Cardiac sarcoplasmic reticulum calcium ATPase, an autoimmune antigen in experimental cardiomyopathy.
BACKGROUND Various myocardial cell surface and intracellular antigens have been associated with autoimmune myocarditis. Since sarcoplasmic calcium overload is a recognized pathobiochemical finding in cardiomyopathy, we reasoned that there might be a causal relation between inhibition of sarcoplasmic calcium exclusion and pathogenesis of the disease and that immunization with sarcoplasmic reticulum calcium ATPase (SR-ATPase) or antibody specific for SR-ATPase, which can interfere with the regulation of the intracellular calcium content and the myocardial contractility, should lead to the development of cardiomyopathy and possibly myocarditis.
METHODS AND RESULTS Monoclonal antibody 4C11-20.21 (IgM class) specific for canine cardiac SR-ATPase (M(r) approximately 110 kD) was generated by immunization of CAF1/J mice with dog heart sarcoplasmic reticulum. Antibody 4C11-20.21 inhibits 75% of the enzymatic activity of the cardiac SR-ATPase. This antibody also cross-reacts with the higher M(r) subunit of canine skeletal SR-ATPase, but the skeletal muscle SR-ATPase activity is unaffected. This antibody does not cross-react with sarcolemmal calcium ATPase (134 kD). Antibody 4C11-20.21 was used for affinity purification of cardiac muscle SR-ATPase, which did not contain sarcolemmal calcium ATPase antigen. Nine of 11 CAF1/J mice injected with purified canine cardiac SR-ATPase protein demonstrated myocardial lesions: 3 of 4 mice had occasional perivascular and/or interstitial mononuclear cell infiltrates after 3 weeks, 3 of 4 had borderline myocarditis after 6 weeks, and 3 of 3 had focal myocarditis after 12 weeks. No mononuclear infiltrates were seen in any other organ. To identify the independent effect of 4C11-20.21 antibody on cardiac muscle, 2 x 10(6) hybridoma cells producing the antibody were injected intraperitoneally into 12 severe combined immunodeficiency (SCID) mice. Eleven of 12 SCID mice showed variable cardiac myocyte degeneration without cellular infiltration between 8 and 19 days. Three control SCID mice, which received equivalent injections of hybridoma cells producing IgM anti-myosin light chain antibody, did not show any pathological lesions. Immunoperoxidase staining and/or immunoperoxidase transmission electron microscopy for detection of in vivo localization of 4C11-20.21 demonstrated staining of the subsarcolemmal myotubular system and focal staining of immediately adjacent sarcolemma in animals that received either 4C11-20.21 hybridoma cells or purified canine cardiac SR-ATPase antigen but not in controls. Immunofluorescence staining with goat anti-mouse C3 antibody revealed focal deposition of complement in the cardiac myocytes.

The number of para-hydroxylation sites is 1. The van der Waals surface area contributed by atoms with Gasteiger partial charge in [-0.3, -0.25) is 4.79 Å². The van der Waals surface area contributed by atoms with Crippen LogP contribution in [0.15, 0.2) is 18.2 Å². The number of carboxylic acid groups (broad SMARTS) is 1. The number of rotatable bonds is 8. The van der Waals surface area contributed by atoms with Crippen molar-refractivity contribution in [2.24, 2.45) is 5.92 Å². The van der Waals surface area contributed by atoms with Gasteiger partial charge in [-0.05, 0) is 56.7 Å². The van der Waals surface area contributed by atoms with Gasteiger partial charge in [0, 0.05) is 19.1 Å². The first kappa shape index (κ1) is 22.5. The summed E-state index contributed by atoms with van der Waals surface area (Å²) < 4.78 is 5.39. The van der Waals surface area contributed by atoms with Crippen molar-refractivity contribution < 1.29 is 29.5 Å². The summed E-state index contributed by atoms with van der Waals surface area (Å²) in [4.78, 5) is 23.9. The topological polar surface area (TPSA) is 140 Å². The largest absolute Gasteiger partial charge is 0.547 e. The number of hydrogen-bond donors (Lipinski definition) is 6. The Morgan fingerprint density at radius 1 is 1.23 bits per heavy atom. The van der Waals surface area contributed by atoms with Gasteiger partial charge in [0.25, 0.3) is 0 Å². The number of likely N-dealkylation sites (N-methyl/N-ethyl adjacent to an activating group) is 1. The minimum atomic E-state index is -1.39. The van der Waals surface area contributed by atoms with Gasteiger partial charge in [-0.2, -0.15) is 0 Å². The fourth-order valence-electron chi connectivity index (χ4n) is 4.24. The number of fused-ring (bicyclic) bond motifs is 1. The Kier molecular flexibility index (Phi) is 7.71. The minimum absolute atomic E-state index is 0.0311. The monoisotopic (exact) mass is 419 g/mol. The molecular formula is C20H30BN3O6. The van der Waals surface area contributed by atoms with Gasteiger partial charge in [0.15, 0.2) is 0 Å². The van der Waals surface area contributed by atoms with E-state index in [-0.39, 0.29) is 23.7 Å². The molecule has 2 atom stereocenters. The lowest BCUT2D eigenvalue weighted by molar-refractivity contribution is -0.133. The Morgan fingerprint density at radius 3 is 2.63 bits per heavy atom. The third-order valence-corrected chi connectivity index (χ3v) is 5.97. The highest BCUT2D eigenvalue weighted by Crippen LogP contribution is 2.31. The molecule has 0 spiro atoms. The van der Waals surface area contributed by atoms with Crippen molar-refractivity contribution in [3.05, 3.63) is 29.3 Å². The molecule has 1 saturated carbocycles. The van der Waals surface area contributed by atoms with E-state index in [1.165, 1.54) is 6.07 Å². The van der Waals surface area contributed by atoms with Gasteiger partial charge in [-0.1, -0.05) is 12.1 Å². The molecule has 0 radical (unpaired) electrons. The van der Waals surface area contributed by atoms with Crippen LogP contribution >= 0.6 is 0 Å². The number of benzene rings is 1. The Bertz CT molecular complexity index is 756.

CONCLUSIONS The time-dependent association between immunization with SR-ATPase antigen and the development of myocarditis in mice suggests that cardiac SR-ATPase constitutes one of several autoimmunogens capable of inducing autoimmune myocarditis. Besides antigenic specificity, since antibody to cardiac SR-ATPase also inhibits energy-dependent processes in the myocardium, it is reasonable to associate the pathological evidence of myonecrosis with the interference of calcium regulation, which controls myocardial contractility.
- Copyright © 1994 by American Heart Association